Jaycee Dugard's horrific story of survival includes the failure of three separate governmental entities to properly supervise Phillip Garrido, the registered sex offender who repeatedly raped Dugard while he held her captive for 18 years.
The United States Parole Commission, the California Department of Corrections and Rehabilitation and the local Contra Costa Sheriff's office all allegedly missed opportunities to stop Garrido's unspeakable abuse.
But of the more than 700,000 sex offenders in America right now supposedly under supervision, 100,000 are unaccounted for, according to the National Center for Missing and Exploited Children.
Another case that provides a blow-by-blow example of how easy it is for a convicted child sex offender to simply slip through the cracks, especially overseas, is the Michael Dodd case.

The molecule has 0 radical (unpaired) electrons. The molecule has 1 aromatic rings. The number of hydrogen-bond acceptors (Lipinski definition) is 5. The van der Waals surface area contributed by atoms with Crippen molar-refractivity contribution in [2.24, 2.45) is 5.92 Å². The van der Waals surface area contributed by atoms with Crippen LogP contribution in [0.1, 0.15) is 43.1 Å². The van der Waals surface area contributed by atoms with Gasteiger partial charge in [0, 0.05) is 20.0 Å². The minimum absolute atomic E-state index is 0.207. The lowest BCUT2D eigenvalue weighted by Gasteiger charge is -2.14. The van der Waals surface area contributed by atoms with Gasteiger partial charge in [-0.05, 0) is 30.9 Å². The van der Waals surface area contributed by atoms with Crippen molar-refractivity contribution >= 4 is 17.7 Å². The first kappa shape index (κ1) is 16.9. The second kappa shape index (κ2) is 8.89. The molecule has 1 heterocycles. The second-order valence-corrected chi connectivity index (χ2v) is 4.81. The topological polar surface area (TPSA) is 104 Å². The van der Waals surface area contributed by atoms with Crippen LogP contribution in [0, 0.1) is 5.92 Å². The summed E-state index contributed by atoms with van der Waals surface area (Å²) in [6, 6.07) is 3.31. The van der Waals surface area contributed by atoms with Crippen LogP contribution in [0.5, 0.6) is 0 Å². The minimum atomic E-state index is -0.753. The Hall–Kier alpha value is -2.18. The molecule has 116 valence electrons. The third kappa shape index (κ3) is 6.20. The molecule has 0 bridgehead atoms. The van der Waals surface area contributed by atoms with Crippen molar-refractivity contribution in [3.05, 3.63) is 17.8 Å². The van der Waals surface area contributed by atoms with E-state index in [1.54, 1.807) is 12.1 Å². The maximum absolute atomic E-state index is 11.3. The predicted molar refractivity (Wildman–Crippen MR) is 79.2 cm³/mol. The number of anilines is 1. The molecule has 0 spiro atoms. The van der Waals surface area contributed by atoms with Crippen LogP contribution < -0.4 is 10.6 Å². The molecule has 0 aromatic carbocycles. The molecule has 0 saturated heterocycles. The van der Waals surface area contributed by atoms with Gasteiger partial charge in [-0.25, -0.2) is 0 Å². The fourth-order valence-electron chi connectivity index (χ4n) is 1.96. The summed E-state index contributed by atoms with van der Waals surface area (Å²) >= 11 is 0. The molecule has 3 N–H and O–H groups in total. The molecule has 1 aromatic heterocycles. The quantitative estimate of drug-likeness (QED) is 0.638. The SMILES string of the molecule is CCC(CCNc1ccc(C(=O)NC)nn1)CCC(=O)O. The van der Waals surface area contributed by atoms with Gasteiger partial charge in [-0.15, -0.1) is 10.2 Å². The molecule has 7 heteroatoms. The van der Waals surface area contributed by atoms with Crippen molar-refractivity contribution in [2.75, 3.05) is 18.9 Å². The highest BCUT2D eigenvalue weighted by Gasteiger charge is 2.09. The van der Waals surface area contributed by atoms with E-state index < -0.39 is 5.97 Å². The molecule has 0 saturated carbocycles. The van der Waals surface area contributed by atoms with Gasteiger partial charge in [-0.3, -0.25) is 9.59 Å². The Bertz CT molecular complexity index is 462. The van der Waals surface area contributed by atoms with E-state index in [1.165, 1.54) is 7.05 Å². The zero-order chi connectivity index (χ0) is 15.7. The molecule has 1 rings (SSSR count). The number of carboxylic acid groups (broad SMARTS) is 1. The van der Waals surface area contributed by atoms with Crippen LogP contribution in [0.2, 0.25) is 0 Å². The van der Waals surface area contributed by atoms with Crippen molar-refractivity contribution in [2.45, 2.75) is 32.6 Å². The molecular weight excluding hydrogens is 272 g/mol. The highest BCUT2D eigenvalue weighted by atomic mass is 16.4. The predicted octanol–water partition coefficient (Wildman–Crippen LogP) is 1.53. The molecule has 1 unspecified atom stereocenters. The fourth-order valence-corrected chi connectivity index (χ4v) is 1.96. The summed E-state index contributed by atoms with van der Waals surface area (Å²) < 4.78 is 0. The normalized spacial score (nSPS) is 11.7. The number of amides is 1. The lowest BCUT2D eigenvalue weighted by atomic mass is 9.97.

The FBI arrested Dodd in February 2010 and returned him to the United States from Cambodia, where he was serving time after being convicted of having sexual relations with a teenager, to stand trial. At the time, Dodd was facing a possible 30 more years in prison if convicted on new charges of traveling abroad to have sex with a minor.
"Nightline" tracked Dodd, 62, from the suburbs of Orlando, Fla., and upstate New York, to Cambodia last year before he was arrested.
We found him in the Cambodian capital of Phnom Penh, where he was accused of attempting to arrange a marriage to a 14-year-old girl. At the time, Dodd was still on parole for abusing children in America, but got lost in the system.